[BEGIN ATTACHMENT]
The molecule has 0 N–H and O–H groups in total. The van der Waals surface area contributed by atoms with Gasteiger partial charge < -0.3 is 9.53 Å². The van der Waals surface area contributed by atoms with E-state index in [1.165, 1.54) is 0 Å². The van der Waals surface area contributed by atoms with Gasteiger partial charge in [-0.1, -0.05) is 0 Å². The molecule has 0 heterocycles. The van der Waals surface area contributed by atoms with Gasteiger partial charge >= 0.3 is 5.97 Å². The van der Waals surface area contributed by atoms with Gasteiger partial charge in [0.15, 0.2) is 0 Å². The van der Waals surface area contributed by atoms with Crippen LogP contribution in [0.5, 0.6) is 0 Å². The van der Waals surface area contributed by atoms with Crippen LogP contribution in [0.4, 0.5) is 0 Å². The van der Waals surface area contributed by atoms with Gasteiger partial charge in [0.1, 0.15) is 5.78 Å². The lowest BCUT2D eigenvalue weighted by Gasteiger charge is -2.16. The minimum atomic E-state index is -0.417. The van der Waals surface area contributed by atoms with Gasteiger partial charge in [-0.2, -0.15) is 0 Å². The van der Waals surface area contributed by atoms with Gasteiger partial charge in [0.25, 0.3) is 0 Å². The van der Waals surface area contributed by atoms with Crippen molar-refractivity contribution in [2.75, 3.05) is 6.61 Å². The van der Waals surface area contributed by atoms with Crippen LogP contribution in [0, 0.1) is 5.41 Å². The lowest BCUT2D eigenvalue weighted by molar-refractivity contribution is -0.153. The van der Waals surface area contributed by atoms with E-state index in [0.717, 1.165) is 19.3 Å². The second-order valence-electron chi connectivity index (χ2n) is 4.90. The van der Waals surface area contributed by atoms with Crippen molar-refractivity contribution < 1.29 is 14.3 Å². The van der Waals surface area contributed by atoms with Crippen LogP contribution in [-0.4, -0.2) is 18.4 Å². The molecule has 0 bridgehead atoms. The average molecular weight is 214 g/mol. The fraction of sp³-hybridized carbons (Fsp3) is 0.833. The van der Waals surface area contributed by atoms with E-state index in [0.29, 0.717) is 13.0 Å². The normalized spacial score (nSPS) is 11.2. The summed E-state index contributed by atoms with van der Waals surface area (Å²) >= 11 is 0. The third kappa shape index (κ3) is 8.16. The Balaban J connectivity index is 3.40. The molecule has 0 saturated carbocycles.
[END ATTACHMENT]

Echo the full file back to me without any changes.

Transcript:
The molecule has 0 N–H and O–H groups in total. The van der Waals surface area contributed by atoms with Gasteiger partial charge < -0.3 is 9.53 Å². The van der Waals surface area contributed by atoms with E-state index in [1.165, 1.54) is 0 Å². The van der Waals surface area contributed by atoms with Gasteiger partial charge in [-0.1, -0.05) is 0 Å². The molecule has 0 heterocycles. The van der Waals surface area contributed by atoms with Gasteiger partial charge >= 0.3 is 5.97 Å². The van der Waals surface area contributed by atoms with Gasteiger partial charge in [0.15, 0.2) is 0 Å². The van der Waals surface area contributed by atoms with Crippen LogP contribution in [0.5, 0.6) is 0 Å². The van der Waals surface area contributed by atoms with Crippen LogP contribution in [0.4, 0.5) is 0 Å². The van der Waals surface area contributed by atoms with Gasteiger partial charge in [0.1, 0.15) is 5.78 Å². The lowest BCUT2D eigenvalue weighted by Gasteiger charge is -2.16. The minimum atomic E-state index is -0.417. The van der Waals surface area contributed by atoms with Gasteiger partial charge in [-0.2, -0.15) is 0 Å². The van der Waals surface area contributed by atoms with Gasteiger partial charge in [0.25, 0.3) is 0 Å². The van der Waals surface area contributed by atoms with Crippen molar-refractivity contribution in [2.75, 3.05) is 6.61 Å². The van der Waals surface area contributed by atoms with Crippen LogP contribution in [0, 0.1) is 5.41 Å². The lowest BCUT2D eigenvalue weighted by molar-refractivity contribution is -0.153. The van der Waals surface area contributed by atoms with E-state index in [0.717, 1.165) is 19.3 Å². The second-order valence-electron chi connectivity index (χ2n) is 4.90. The van der Waals surface area contributed by atoms with Crippen molar-refractivity contribution < 1.29 is 14.3 Å². The van der Waals surface area contributed by atoms with Crippen LogP contribution in [-0.4, -0.2) is 18.4 Å². The molecule has 0 bridgehead atoms. The average molecular weight is 214 g/mol. The fraction of sp³-hybridized carbons (Fsp3) is 0.833. The van der Waals surface area contributed by atoms with E-state index in [0.29, 0.717) is 13.0 Å². The normalized spacial score (nSPS) is 11.2. The summed E-state index contributed by atoms with van der Waals surface area (Å²) >= 11 is 0. The third kappa shape index (κ3) is 8.16. The Balaban J connectivity index is 3.40. The molecule has 0 saturated carbocycles.